We then do a blind tasting. In a blind test, the blend labels are covered, that way you don’t know which blend you are trying. We write notes, and grade the blends on flavour, colour, texture and aroma. Several tasters take part of this process to make sure we’re getting balanced feedback. The idea, of course, is for you to be totally objective and not have any pre-set ideas about what to expect. Our brain gets in the way of our senses. What we see is what we expect, so not seeing can eliminate those expectations. We then made any adjustments needed and repeat the whole process!
Josie: Are there any health benefits in tea that you know of?
Ruan: It’s no secret that drinking tea is good for you. Tea has been an integral part of traditional medicine and is revered as a cure-all in many Asian countries. The Chinese and Japanese have consumed this tea to improve health for centuries. The main health-promoting substances in tea are polyphenols, in particular catechins and epicatechins. These molecules have anti-inflammatory and antioxidant properties. Tea also contains flavonoids which contribute to the relaxation of gut muscles and intestinal tissues and the antioxidants work to prevent oxidative stress, which can damage healthy cells. The caffeine in the tea is moderated by these other chemicals, therefore, the absorption is much slower and more gradual. The overall amount is 15% to 20% less than coffee. Tea is beneficial for your digestive system because it can absorb gas, improve blood flow to the entire digestive tract and eliminate free radicals that can cause an upset stomach and indigestion. Tea is also popularly known for its calming effects and has been used for centuries unwinding after a long day.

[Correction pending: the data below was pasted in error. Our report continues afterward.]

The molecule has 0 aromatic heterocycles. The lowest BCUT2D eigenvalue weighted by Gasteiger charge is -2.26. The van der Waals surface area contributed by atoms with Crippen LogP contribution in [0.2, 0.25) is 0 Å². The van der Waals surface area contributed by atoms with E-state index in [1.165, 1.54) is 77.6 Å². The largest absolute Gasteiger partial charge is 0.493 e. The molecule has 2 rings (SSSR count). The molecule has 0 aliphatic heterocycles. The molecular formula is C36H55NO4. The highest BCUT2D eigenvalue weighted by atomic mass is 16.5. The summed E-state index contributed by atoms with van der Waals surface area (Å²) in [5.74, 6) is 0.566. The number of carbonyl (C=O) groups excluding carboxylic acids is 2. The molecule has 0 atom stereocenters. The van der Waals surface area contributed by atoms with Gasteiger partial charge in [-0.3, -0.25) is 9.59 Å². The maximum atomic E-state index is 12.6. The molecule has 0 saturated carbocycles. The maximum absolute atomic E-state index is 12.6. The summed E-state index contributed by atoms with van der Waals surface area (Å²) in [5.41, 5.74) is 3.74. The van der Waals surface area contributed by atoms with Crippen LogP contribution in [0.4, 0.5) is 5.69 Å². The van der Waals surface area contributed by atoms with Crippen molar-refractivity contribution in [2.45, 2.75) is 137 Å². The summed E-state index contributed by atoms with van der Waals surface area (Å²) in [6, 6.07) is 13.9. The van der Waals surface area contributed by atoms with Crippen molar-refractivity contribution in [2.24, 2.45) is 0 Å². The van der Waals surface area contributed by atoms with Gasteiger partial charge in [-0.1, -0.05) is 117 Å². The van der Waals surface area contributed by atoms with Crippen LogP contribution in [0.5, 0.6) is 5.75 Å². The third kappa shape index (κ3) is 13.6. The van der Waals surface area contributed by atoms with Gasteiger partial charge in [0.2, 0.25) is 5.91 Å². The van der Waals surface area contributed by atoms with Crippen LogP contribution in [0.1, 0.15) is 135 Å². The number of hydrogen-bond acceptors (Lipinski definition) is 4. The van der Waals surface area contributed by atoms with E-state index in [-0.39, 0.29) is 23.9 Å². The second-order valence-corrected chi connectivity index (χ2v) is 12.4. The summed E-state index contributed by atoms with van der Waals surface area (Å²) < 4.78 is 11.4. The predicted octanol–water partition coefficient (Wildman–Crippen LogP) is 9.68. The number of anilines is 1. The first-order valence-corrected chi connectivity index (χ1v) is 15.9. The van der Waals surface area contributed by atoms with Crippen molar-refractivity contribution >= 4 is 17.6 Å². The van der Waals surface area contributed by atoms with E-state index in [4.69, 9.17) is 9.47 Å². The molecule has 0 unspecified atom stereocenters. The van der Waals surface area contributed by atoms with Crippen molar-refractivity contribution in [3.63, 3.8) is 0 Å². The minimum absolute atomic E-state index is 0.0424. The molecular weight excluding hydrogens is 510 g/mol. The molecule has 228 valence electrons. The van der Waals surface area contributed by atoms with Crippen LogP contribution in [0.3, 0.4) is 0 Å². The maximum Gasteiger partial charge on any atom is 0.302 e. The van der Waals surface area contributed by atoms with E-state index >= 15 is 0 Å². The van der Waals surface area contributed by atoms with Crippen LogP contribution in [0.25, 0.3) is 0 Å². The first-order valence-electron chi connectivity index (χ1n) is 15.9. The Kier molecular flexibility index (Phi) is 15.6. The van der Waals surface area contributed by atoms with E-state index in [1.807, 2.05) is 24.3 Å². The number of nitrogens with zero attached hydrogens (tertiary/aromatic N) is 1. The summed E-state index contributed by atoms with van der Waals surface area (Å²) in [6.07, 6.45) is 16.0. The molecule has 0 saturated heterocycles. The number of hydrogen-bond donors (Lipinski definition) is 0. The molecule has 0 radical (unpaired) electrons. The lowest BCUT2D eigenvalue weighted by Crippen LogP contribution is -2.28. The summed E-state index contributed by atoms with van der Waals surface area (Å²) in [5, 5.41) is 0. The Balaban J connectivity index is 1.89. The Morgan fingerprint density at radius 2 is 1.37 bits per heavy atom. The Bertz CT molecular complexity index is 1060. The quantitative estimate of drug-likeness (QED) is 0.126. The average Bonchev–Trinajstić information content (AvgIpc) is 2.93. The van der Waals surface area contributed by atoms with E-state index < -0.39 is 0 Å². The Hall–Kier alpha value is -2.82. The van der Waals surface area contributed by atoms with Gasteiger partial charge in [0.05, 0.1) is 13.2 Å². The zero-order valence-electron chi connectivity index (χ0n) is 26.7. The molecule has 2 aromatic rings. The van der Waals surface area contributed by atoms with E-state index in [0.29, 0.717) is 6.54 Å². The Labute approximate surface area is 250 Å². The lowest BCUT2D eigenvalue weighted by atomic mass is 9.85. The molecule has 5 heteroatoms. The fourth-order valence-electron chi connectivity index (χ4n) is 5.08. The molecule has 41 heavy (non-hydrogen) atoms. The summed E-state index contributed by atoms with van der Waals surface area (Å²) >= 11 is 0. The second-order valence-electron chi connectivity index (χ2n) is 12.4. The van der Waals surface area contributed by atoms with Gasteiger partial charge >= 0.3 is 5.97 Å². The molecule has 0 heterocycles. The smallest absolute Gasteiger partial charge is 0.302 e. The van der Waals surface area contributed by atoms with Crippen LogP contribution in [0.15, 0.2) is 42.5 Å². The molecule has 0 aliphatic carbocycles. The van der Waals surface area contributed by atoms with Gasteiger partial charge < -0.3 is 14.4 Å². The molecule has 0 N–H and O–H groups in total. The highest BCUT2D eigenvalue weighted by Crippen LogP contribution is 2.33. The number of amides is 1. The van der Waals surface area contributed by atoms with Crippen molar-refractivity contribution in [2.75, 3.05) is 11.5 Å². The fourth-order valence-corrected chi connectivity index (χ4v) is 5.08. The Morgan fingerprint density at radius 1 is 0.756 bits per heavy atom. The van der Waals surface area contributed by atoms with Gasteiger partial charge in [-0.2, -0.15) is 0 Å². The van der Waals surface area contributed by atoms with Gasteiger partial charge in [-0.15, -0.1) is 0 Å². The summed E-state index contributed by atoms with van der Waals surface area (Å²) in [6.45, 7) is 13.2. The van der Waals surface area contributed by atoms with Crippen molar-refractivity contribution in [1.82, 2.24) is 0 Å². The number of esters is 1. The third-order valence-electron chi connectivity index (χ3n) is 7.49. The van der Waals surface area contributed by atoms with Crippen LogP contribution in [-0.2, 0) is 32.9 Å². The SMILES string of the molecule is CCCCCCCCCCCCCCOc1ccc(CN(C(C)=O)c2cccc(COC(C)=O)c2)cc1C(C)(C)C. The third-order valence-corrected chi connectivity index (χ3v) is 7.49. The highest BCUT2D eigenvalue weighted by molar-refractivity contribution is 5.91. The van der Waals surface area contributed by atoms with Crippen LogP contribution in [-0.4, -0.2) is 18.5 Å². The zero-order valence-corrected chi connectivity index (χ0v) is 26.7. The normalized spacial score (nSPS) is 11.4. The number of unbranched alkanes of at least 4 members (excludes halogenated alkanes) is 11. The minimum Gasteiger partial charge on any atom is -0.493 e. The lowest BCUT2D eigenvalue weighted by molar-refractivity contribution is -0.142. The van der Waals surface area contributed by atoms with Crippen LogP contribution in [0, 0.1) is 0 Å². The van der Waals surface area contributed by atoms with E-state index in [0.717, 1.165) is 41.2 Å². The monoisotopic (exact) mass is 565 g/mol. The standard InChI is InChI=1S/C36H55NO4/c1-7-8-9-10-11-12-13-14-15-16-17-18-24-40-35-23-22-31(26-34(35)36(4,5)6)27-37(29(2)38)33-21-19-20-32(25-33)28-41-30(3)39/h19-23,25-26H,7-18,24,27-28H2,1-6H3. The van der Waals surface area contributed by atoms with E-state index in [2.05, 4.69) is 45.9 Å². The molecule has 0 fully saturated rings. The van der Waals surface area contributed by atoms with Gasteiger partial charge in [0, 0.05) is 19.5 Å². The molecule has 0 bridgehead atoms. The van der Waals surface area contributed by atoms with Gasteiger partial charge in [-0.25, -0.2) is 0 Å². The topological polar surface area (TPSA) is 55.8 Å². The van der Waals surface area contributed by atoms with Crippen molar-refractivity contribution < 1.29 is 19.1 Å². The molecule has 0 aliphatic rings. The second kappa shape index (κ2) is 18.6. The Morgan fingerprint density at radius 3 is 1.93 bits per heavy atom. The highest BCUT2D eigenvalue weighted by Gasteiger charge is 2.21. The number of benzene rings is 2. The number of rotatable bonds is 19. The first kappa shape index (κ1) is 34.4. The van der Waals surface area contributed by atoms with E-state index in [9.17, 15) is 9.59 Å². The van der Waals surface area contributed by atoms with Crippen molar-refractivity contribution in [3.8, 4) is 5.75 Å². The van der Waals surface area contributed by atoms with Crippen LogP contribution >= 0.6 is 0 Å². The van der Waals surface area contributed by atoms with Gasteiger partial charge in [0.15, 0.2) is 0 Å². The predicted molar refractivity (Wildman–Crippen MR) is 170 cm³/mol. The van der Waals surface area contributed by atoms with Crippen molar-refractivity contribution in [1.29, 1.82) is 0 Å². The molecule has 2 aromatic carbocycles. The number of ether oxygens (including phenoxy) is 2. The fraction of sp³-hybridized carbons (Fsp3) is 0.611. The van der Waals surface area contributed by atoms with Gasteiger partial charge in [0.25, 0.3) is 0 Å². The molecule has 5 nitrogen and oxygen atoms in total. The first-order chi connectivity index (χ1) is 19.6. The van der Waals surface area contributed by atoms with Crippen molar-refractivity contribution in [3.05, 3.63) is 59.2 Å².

Josie: What are some of the reasons for choosing to collaborate with Smiling after PND?
Ruan: Your brand resonates with our vision. We understand you are trying to create a connected space with the tea. The idea of sharing the tea amongst others and encouraging conversations around mental health is really, very important. We also value your desire to educate people about perinatal mental illness, reduce shame and stigma and encourage help seeking. We also feel that the capacity to sit down and enjoy and cup of tea to give yourself the space for self care.
I am thrilled to have collaborated with Melbourne based Teahouse, Impala and Peacock, to bring you three top-quality blends; Comfort, Revitalise Breakfast and Nourish Chai. Each tea has been carefully created to bring you a delicious cup to be enjoyed in your own home.